6. Starting at one end, use a knife or sandpaper to remove a little more than an inch (3 cm) of the lacquer insulation from the wire extending from the coil. Thread the stripped wire through the hole in the shank of one of the alligator clips, then wind the wire tightly around the shank of the clip. Be sure that the stripped wire makes good contact with the clip. Repeat this process with the other piece of wire and the other alligator clip.
  7. Clip each alligator clip to one of the legs of the LED. Lay the clips alongside each other on the tube, but make sure they don’t touch. Use the third rubber band to secure both alligator clips to the tube.
  8. Stack the donut magnets together. Remove one of the film cans from the tube, insert the stack of magnets into the tube, and replace the film can at the end of the tube. (Be sure the lid is still on the film can.) The magnets should be able to slide easily in the tube between the film cans. A diagram of the completed Stripped-Down Generator is shown below (click to enlarge).
To Do and Notice

Grasp the tube at both ends to hold the film cans in place. Shake the tube rapidly back and forth so the magnet stack slides back and forth inside. Shake the tube as rapidly as you can.

Each time the magnet stack passes through the coil of wire, the LED should flash. The flashes are more dramatic in a darkened room.

Remove the original LED, and hook up the bipolar LED. Again, shake the tube so that the magnet stack slides back and forth. What happens now?

What’s Going On?

Whenever a wire and a magnetic field move perpendicular to each other, a voltage is induced in the wire. If the wire is part of a complete electrical circuit, the voltage will cause a current to flow in the circuit. If a coil of wire is used instead of a single wire, the voltage obtained is the single-wire voltage multiplied by the number of turns in the coil.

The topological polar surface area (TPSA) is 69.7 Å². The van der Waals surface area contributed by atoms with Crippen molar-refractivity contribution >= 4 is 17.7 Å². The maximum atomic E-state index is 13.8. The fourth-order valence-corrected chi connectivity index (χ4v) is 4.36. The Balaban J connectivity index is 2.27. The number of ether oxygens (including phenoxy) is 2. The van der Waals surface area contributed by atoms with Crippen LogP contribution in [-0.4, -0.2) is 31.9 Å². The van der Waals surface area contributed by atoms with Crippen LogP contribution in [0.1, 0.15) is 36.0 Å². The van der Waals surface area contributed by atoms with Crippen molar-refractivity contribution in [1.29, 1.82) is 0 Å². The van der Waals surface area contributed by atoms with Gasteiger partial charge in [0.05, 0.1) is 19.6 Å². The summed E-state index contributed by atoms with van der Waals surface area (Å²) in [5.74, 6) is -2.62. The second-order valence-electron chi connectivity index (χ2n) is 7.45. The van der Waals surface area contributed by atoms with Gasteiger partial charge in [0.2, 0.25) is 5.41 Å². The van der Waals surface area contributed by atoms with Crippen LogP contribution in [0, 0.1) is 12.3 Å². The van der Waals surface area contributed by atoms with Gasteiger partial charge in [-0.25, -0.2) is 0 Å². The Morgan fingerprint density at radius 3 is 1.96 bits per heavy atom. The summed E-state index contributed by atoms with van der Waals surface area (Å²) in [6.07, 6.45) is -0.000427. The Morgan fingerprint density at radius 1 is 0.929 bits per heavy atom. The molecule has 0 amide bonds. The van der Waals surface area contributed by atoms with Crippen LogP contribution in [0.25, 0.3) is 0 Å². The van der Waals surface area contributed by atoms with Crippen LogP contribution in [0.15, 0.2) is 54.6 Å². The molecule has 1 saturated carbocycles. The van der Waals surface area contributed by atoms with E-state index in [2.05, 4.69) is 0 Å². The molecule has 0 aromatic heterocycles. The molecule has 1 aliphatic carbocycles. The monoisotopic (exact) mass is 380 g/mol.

In this Snack, every time the magnet stack moves through the coil of wire, the coil experiences a changing magnetic field, inducing a voltage in the coil. Since the coil is part of a complete circuit that includes the LED, current flows through the LED, and it lights.

When the magnet stack passes through the coil, two pulses of voltage of opposite polarity are produced. This happens because the direction of the voltage induced in a coil is related to both the orientation of the magnetic field lines relative to the coil and their direction of movement relative to the coil. When the north pole of the magnet stack, for example, is moving to the left through the coil, the magnetic field lines point away from the center of the coil, and the current flows in one direction in the coil. Then, when the south pole of the magnet stack passes through the coil, the magnetic field lines point toward the center of the coil, and the currents flows in the opposite direction (see diagram below).